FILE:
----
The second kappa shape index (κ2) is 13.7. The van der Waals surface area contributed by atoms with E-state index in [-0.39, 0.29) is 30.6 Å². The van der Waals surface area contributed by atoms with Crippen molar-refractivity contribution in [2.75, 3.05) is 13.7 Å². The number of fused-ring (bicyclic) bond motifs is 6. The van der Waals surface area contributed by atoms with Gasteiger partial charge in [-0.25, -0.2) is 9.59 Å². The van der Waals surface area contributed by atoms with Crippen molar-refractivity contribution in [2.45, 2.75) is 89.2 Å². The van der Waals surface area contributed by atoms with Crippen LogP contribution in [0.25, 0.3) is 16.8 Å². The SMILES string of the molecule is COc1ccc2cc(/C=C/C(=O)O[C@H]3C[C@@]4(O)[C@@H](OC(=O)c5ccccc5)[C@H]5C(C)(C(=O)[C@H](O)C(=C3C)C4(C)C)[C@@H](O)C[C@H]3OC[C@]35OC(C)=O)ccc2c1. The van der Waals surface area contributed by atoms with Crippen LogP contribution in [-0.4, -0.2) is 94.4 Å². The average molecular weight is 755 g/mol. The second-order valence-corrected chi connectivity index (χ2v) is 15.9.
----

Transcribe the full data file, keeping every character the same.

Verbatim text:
The second kappa shape index (κ2) is 13.7. The van der Waals surface area contributed by atoms with E-state index in [-0.39, 0.29) is 30.6 Å². The van der Waals surface area contributed by atoms with Crippen molar-refractivity contribution in [2.75, 3.05) is 13.7 Å². The number of fused-ring (bicyclic) bond motifs is 6. The van der Waals surface area contributed by atoms with Gasteiger partial charge in [-0.25, -0.2) is 9.59 Å². The van der Waals surface area contributed by atoms with Crippen molar-refractivity contribution in [2.45, 2.75) is 89.2 Å². The van der Waals surface area contributed by atoms with Crippen LogP contribution in [0.25, 0.3) is 16.8 Å². The SMILES string of the molecule is COc1ccc2cc(/C=C/C(=O)O[C@H]3C[C@@]4(O)[C@@H](OC(=O)c5ccccc5)[C@H]5C(C)(C(=O)[C@H](O)C(=C3C)C4(C)C)[C@@H](O)C[C@H]3OC[C@]35OC(C)=O)ccc2c1. The van der Waals surface area contributed by atoms with Crippen LogP contribution in [-0.4, -0.2) is 94.4 Å². The average molecular weight is 755 g/mol. The second-order valence-corrected chi connectivity index (χ2v) is 15.9.